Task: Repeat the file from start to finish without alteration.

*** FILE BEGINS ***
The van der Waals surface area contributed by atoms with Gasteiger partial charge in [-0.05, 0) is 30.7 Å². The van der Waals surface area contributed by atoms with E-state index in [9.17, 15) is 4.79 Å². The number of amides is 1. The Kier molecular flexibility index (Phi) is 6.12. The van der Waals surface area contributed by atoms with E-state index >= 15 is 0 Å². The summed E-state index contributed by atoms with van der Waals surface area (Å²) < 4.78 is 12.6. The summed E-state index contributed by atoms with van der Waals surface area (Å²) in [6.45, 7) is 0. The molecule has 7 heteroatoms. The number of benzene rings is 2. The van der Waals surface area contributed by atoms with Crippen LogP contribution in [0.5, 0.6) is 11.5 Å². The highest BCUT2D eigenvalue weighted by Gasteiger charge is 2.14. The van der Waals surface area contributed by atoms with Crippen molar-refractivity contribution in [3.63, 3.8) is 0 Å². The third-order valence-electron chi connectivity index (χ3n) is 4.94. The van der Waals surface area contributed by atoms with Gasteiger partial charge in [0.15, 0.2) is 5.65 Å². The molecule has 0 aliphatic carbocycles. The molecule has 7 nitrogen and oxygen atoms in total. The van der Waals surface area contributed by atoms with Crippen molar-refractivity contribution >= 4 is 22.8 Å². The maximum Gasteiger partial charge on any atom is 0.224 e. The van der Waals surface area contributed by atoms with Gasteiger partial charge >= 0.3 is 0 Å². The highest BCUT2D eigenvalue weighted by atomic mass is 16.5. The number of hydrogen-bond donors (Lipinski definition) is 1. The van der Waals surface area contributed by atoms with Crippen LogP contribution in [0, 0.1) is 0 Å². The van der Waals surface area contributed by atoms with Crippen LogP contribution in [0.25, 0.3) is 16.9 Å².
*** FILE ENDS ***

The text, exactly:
The van der Waals surface area contributed by atoms with Gasteiger partial charge in [-0.05, 0) is 30.7 Å². The van der Waals surface area contributed by atoms with E-state index in [9.17, 15) is 4.79 Å². The number of amides is 1. The Kier molecular flexibility index (Phi) is 6.12. The van der Waals surface area contributed by atoms with E-state index >= 15 is 0 Å². The summed E-state index contributed by atoms with van der Waals surface area (Å²) < 4.78 is 12.6. The summed E-state index contributed by atoms with van der Waals surface area (Å²) in [6.45, 7) is 0. The molecule has 7 heteroatoms. The number of benzene rings is 2. The van der Waals surface area contributed by atoms with Crippen LogP contribution in [0.5, 0.6) is 11.5 Å². The highest BCUT2D eigenvalue weighted by Gasteiger charge is 2.14. The van der Waals surface area contributed by atoms with Crippen molar-refractivity contribution in [3.63, 3.8) is 0 Å². The third-order valence-electron chi connectivity index (χ3n) is 4.94. The van der Waals surface area contributed by atoms with Gasteiger partial charge in [0.15, 0.2) is 5.65 Å². The molecule has 0 aliphatic carbocycles. The molecule has 7 nitrogen and oxygen atoms in total. The van der Waals surface area contributed by atoms with Crippen molar-refractivity contribution >= 4 is 22.8 Å². The maximum Gasteiger partial charge on any atom is 0.224 e. The van der Waals surface area contributed by atoms with Gasteiger partial charge >= 0.3 is 0 Å². The highest BCUT2D eigenvalue weighted by atomic mass is 16.5. The number of hydrogen-bond donors (Lipinski definition) is 1. The van der Waals surface area contributed by atoms with Crippen LogP contribution in [0, 0.1) is 0 Å². The van der Waals surface area contributed by atoms with Crippen LogP contribution in [0.25, 0.3) is 16.9 Å².